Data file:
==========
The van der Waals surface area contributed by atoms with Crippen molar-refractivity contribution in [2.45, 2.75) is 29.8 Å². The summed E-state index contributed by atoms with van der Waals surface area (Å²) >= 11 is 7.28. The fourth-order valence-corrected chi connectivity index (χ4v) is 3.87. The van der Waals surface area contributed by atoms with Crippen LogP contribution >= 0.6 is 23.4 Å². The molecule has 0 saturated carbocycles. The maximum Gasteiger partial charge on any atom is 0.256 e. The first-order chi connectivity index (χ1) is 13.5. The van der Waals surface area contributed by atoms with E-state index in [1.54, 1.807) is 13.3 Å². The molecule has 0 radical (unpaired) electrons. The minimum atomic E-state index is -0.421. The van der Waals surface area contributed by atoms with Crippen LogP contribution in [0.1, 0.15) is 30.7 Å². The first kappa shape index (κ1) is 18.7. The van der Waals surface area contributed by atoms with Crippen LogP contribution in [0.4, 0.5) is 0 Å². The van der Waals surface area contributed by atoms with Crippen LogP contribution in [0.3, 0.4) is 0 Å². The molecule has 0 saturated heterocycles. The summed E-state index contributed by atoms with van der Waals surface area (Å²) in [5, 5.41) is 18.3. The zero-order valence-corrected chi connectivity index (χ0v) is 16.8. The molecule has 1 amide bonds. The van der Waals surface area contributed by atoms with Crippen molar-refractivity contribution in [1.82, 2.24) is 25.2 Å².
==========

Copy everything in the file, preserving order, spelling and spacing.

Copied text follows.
The van der Waals surface area contributed by atoms with Crippen molar-refractivity contribution in [2.45, 2.75) is 29.8 Å². The summed E-state index contributed by atoms with van der Waals surface area (Å²) >= 11 is 7.28. The fourth-order valence-corrected chi connectivity index (χ4v) is 3.87. The van der Waals surface area contributed by atoms with Crippen LogP contribution >= 0.6 is 23.4 Å². The molecule has 0 saturated carbocycles. The maximum Gasteiger partial charge on any atom is 0.256 e. The first-order chi connectivity index (χ1) is 13.5. The van der Waals surface area contributed by atoms with E-state index in [1.54, 1.807) is 13.3 Å². The molecule has 0 radical (unpaired) electrons. The minimum atomic E-state index is -0.421. The van der Waals surface area contributed by atoms with Crippen LogP contribution in [0.1, 0.15) is 30.7 Å². The first kappa shape index (κ1) is 18.7. The van der Waals surface area contributed by atoms with Crippen LogP contribution in [0.4, 0.5) is 0 Å². The van der Waals surface area contributed by atoms with Crippen LogP contribution in [0.3, 0.4) is 0 Å². The molecule has 0 saturated heterocycles. The summed E-state index contributed by atoms with van der Waals surface area (Å²) in [5, 5.41) is 18.3. The zero-order valence-corrected chi connectivity index (χ0v) is 16.8. The molecule has 1 amide bonds. The van der Waals surface area contributed by atoms with Crippen molar-refractivity contribution in [1.82, 2.24) is 25.2 Å².